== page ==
As Primark reveals its plans to make its Stateside debut with a store in Boston in 2015, Retail Week takes a look at how British retailers have fared across the pond.

Sweet successes


Topshop’s only a recent entrant to America, having opened in 2009 but it’s considered one of the few major UK clothing retailers to have cracked the States. With flagships in New York, Chicago, Las Vegas and Los Angeles, Americans love the fast fashion chain which counts high-profile superstars such as Beyonce and Rihanna as fans. Sir Philip Green extended his partnership with US retailer Nordstrom last year, taking its Topshop concessions to 42 and Topman concessions to 18.


Set up by American entrepreneur Natalie Massenet, the US remains one of the luxury etailer’s key markets. It has significantly invested in its US operations, having launched a distribution centre in New York in 2006 and later introducing its own fleet of vans for same day deliveries in Manhattan. A corporate office opened in Manhattan in 2012.


Boden is actually quite a developed brand in the US, having launched its America catalogue in 2002. Four years later and the US business accounted for a quarter of group sales and was identified as central to Boden’s future development. The US business has accounted for more than a third of group sales since 2009, and the market is set to overtake the domestic business as Boden’s most important distribution channel in the not too distant future. 

Ted Baker

The quirky retailer has powered ahead in the States, with the business operating about 20 standalone shops including a store on New York’s Fifth Avenue and 19 concessions in Bloomingdales stores. Ted Baker said sales in the US and Canada were up 38% to £50.7m for the year to January 25 2013. Ted Baker is still expanding its network in the US market, and the retailer said there is the potential to expand to around 30 stores in the US in the medium-term.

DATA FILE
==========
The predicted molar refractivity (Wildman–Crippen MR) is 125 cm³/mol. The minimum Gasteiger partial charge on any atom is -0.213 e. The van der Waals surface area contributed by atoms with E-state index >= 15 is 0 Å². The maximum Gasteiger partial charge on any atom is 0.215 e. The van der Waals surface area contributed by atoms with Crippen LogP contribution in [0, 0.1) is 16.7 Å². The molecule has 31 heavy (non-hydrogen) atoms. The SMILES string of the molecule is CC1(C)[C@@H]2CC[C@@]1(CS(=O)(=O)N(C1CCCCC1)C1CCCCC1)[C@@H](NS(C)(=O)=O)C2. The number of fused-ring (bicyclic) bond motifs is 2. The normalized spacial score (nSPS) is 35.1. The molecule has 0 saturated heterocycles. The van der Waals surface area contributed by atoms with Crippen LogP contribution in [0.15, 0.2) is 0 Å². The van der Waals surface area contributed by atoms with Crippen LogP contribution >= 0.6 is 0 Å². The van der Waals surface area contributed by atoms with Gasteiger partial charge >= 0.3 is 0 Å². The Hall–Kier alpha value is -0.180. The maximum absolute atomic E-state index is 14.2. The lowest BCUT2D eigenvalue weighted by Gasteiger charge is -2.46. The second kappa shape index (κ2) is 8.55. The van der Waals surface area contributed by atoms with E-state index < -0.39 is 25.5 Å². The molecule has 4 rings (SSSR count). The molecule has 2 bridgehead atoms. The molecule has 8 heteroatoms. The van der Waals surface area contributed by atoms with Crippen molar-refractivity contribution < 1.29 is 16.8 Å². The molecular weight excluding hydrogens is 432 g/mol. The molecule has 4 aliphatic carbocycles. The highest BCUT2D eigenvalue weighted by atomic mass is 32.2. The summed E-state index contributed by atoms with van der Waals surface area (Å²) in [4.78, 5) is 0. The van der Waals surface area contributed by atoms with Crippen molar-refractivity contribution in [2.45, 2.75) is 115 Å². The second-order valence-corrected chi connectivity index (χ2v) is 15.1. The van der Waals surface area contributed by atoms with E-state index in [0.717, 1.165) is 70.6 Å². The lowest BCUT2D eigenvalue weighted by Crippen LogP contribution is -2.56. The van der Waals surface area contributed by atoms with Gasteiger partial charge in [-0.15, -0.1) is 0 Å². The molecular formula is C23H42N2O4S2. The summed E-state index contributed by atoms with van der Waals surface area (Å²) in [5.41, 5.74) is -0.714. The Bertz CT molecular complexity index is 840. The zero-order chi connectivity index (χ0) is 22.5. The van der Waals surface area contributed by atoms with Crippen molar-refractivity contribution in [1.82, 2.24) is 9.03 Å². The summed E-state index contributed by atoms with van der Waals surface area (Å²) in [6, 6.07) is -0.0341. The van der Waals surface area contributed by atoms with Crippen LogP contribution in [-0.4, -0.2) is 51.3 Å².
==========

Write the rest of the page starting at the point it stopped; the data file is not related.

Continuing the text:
This British brand has firmly captured the attention of rich US shoppers. A flagship store was opened in New York in 1970, and it now operates more than 30 stores in the US and is also sold in Bloomingdales. In 2009, the iconic brand opened its American headquarters on Madison Avenue in New York.


Another etailer to have made its mark in the US is Asos. Launched in 2010, Asos has made the market the company’s second largest outside of the UK.

Famous failures


The grocer is considered one of the biggest US flops in recent years having retreated from the market last year when it shook off its loss-making Fresh & Easy brand. Tesco suffered from stiff competition from Walmart, Trader Joe’s and SuperValu as well as slowdown in the economy since the recession hit. Tesco completed the sale of Fresh & Easy to Ron Burkle’s investment firm Yucaipa late last year.


Sainsbury’s took an initial 21% stake in supermarket chain Shaw’s in 1983 for $20.1m and four years later it took full control of the company. However problems in its domestic business forced it to sell off the American subsidiary to Albertsons in 2004 as the grocer looked to focus time and resources on its core market.

Marks & Spencer

M&S pulled out of fashion retailer Brooks Brothers in 2001 and then from its other investment in upmarket Kings Supermarkets in 2006. “M&S investment in Brooks Brothers was always a bit of a vanity acquisition, they did not understand the heritage of the brand,” Conlumino managing director Neil Saunders previously told Retail Week.


Dixons acquired US chain Silo in 1987, which with 119 stores and 2,000 employees, was the third largest electrical retailer in the United States. However the recession hit and Dixons sold off the loss-making business to competitor Fretter Inc.

WH Smith

WH Smith operated stores in the States from 1985 until 2003, mainly in airports. However its US arm was impacted after the 9/11 terrorist attacks in 2001. In 2003, the retailer sold its chain of 180 airport stores in the US for £41m to the Hudson Group and 280 of its US hotel stores were sold for £8m.

Laura Ashley

Laura Ashley’s classic old English style was expected to have appealed to Americans, however it failed to catch shoppers’ imaginations. The retailer sold off its entire US operation for a dollar in 1999 after it failed to generate adequate sales.